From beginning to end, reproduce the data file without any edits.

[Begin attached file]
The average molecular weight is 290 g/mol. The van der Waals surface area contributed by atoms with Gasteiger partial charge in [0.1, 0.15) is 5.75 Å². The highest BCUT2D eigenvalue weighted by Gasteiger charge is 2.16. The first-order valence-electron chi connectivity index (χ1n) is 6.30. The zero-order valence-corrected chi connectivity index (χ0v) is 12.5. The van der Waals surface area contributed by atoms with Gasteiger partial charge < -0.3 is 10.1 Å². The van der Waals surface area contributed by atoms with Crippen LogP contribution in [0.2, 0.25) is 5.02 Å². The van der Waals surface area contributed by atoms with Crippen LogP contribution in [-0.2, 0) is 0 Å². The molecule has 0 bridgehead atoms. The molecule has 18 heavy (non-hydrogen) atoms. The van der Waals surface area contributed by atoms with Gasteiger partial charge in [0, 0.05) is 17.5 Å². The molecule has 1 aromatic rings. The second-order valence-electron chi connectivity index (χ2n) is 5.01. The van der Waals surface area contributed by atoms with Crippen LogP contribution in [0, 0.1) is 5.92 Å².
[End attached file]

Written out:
The average molecular weight is 290 g/mol. The van der Waals surface area contributed by atoms with Gasteiger partial charge in [0.1, 0.15) is 5.75 Å². The highest BCUT2D eigenvalue weighted by Gasteiger charge is 2.16. The first-order valence-electron chi connectivity index (χ1n) is 6.30. The zero-order valence-corrected chi connectivity index (χ0v) is 12.5. The van der Waals surface area contributed by atoms with Gasteiger partial charge < -0.3 is 10.1 Å². The van der Waals surface area contributed by atoms with Crippen LogP contribution in [0.2, 0.25) is 5.02 Å². The van der Waals surface area contributed by atoms with Crippen LogP contribution in [-0.2, 0) is 0 Å². The molecule has 0 bridgehead atoms. The molecule has 18 heavy (non-hydrogen) atoms. The van der Waals surface area contributed by atoms with Gasteiger partial charge in [0, 0.05) is 17.5 Å². The molecule has 1 aromatic rings. The second-order valence-electron chi connectivity index (χ2n) is 5.01. The van der Waals surface area contributed by atoms with Crippen LogP contribution in [0, 0.1) is 5.92 Å².